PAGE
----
The Rightists are liars, they are dishonest and do bad things behind our backs. Who would have thought Chang Po-chun would do so many bad things? I think the higher the office these types hold, the greater their treachery. The Chang-Lo alliance was delighted with the two slogans, long-term coexistence and mutual supervision, and letting a hundred flowers blossom and a hundred schools of thought contend. They used these two slogans to oppose us. We said we favoured long-term coexistence but they tried to turn it into a short-term one for us. We said we favoured mutual supervision and they rejected any supervision. For a time they ran amuck and in the end they got the opposite of what they wanted, turning long-term coexistence into a short-term one for themselves. What about Chang Po-chun's ministerial post? I'm afraid he can no longer keep it. Surely the people will not agree to a Rightist heading a ministry! Then there are some well-known Rightists who are deputies to the National People's Congress. What is to be done about them? I'm afraid it is difficult to keep them in these posts. For instance, Ting Ling can no longer be a deputy. In some cases, it may not be good if no posts or no jobs are given them. For instance, Chien Wei-chang can perhaps still keep his post as professor but not the vice-chancellorship. As for some other professors, perhaps they should not continue in that capacity for the time being because the students won't go to their lectures. Then what work can they do? We can assign them some other-jobs on the campus, Iet them reform themselves in the meantime and take up teaching again after a few years. All these questions need considering, it is a complicated business. Revolution itself is a complicated business. So I would like you to discuss the question of how the Rightists are to be dealt with and what arrangements are to be made for them.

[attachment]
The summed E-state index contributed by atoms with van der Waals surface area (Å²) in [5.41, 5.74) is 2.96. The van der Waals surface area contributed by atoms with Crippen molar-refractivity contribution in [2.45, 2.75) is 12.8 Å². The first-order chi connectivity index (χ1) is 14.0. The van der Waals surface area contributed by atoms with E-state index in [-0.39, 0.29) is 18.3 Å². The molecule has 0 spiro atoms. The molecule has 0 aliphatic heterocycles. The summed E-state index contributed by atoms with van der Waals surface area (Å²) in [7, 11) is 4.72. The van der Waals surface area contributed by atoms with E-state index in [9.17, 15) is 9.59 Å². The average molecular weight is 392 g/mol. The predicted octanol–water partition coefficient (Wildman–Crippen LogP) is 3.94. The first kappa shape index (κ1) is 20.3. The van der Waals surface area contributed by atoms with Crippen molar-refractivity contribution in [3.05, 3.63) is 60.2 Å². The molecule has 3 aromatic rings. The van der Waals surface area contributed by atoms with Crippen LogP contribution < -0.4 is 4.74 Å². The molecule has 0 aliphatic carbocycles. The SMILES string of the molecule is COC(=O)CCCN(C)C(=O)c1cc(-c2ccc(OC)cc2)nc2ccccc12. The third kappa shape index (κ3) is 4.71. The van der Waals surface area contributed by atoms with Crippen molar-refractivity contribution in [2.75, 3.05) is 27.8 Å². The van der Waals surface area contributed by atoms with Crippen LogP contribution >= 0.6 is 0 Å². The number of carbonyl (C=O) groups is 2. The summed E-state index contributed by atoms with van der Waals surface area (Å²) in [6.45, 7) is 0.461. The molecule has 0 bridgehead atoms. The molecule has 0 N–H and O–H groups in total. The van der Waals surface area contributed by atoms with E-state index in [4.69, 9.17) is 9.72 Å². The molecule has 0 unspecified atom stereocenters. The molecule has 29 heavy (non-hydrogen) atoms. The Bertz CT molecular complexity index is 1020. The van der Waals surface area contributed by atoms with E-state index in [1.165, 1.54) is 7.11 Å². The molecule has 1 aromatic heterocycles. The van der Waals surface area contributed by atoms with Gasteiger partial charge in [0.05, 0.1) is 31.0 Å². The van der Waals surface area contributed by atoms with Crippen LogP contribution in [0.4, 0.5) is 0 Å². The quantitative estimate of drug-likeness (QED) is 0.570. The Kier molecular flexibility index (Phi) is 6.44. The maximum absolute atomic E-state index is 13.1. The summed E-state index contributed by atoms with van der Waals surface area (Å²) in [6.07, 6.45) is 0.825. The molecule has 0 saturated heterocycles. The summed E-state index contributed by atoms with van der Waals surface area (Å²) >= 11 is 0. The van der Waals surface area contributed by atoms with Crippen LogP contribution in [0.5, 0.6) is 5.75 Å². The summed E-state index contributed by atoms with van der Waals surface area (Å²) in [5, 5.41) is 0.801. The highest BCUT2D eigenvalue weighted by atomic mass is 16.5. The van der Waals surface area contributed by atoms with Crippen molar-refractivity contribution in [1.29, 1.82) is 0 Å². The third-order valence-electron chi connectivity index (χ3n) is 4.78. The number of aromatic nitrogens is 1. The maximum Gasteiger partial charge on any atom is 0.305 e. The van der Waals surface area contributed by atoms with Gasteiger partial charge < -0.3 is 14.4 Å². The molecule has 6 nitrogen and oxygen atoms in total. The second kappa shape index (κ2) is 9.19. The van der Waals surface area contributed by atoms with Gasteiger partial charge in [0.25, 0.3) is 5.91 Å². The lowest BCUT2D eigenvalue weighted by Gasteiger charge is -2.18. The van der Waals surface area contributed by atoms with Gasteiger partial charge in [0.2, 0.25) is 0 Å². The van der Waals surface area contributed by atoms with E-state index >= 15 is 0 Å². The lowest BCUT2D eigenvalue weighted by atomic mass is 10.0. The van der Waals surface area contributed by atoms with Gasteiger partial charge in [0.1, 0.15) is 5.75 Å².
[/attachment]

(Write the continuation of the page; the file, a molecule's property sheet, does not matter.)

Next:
How do things stand with the various democratic parties and at the grass roots? I'm afraid you who are in responsible positions haven't a very clear idea. For a time die-hard Rightists may have muddied the waters in some organizations so that we could not see to the bottom.
Investigation reveals that they actually account for only 1 or 2 per cent. Drop a little alum into the water and you can see to the bottom. The current rectification is like a dose of alum. After views are aired and debates held in a big way, we can see through to the bottom. We have been able to see through to the bottom of things in factories, villages and colleges, and get to the bottom of things in the Communist Party, the Youth League and the democratic parties.